Among other things, Robin Hanson is famous for advocating the use of prediction markets, where their predictions are “more accurate” than other methods of forecasting. I won’t argue with that, as long as the benefits of being more accurate exceed the marginal costs. However, if you’ve been keeping up with my blog, you should come away with the thought that I’m not quite as high on the prediction market fumes as some of the other adherents. I find prediction markets to be wanting in many significant areas.
The Search for Something Better
A few years ago, this got me to thinking. If prediction markets might be better than alternative prediction methods, could there be an even better model? And so, I scoured the literature in search of just such a model. I thought I had found one a couple of years ago, and set out to prove the case for its replacement of prediction markets.
In making my assessment of “better”, in terms of predictions, I considered the calibration of the predictions with the actual outcomes and how far in advance the calibration was reasonably accurate. I chose to consider the latter characteristic, because prediction markets are notoriously poor at being able to predict anything but very short-term outcomes.
I am pleased to report that my alternative prediction model appears to be better than prediction markets in most respects! My model was able to match the calibration of prediction markets in every case, but the real benefit was how far in advance my model was able to predict the outcome, with equal or better calibration than prediction markets! In all cases, my model was very well-calibrated with the outcomes a full two years prior to the outcome being revealed! To my knowledge, no prediction market has ever been well-calibrated two years prior to the outcome.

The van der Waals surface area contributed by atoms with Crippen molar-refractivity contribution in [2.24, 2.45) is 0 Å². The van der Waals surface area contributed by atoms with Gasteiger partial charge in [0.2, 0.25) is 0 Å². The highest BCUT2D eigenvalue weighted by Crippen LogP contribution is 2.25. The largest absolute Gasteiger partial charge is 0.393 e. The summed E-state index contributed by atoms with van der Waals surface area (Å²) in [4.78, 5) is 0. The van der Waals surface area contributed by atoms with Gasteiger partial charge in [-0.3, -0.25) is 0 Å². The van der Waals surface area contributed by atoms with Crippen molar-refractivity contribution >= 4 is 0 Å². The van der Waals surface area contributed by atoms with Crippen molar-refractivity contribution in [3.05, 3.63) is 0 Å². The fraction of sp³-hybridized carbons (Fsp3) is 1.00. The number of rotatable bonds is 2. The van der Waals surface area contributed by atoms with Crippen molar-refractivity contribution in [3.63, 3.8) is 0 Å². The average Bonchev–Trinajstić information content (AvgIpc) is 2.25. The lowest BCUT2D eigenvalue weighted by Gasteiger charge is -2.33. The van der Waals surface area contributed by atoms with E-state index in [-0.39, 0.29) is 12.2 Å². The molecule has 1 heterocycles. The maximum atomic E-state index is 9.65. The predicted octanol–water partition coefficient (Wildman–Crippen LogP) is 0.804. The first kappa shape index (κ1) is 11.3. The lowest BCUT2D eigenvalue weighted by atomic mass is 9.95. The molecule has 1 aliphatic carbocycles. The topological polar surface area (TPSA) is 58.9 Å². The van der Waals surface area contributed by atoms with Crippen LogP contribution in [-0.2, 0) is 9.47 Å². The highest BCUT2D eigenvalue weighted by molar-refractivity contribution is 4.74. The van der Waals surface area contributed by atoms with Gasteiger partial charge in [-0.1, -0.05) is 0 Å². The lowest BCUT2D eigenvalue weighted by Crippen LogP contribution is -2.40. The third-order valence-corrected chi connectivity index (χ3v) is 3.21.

Not only that, but my model was able to achieve this level of accuracy for the most difficult to predict outcomes. Unfortunately, however, my model was not able to forecast so-called “easier to predict” outcomes with the same level of accuracy.
A Model Prediction Model
I’m sure I have kept you in suspense long enough. My model involves a hand, a wrist and a coin. Who knew that a simple coin toss might be as good, or better, a predictor of future events than a prediction market? Very difficult-to-predict binary events have a likelihood near 50%. If a prediction market for such an event indicates a 50.1% likelihood of occurrence, the decision-maker would predict that the event was going to occur, and he’d be right about 50% of the time. Same thing with the coin toss, but we can toss the coin two years before the event and get an equally well-calibrated prediction. For these really-hard-to-predict events, prediction markets, typically, fluctuate all over the map before settling on the safer 50% likelihood.
Earlier, I noted that the model does not work as well with easier-to-predict events, like for example, an event with a likelihood of 75%. Rest assured, I’m experimenting with a new version of the model which involves bending the coin with a hammer before the toss. I’ll let you know how that turns out.
One problem with the new model is that it only works on binary events. However, I’m working on an even better one that will work on a group of mutually exclusive and exhaustive events (winner-take-all). It involves darts and a dartboard.
Back to the Drawing Board
Obviously, this was intended to be a humorous post, poking a bit of fun at prediction markets and calibration. This is the lead-in to a series of upcoming posts, in which I hope to tie together the concepts of uncertainty, price distributions, calibration, accuracy, prediction market design, and market mechanisms. None of these issues has been adequately researched by the major players in the prediction market arena, and it is one of the major reasons why prediction markets continue to flounder. I hate to think that it is a fear of uncovering evidence that is not supportive of the use of prediction markets that holds back the researchers.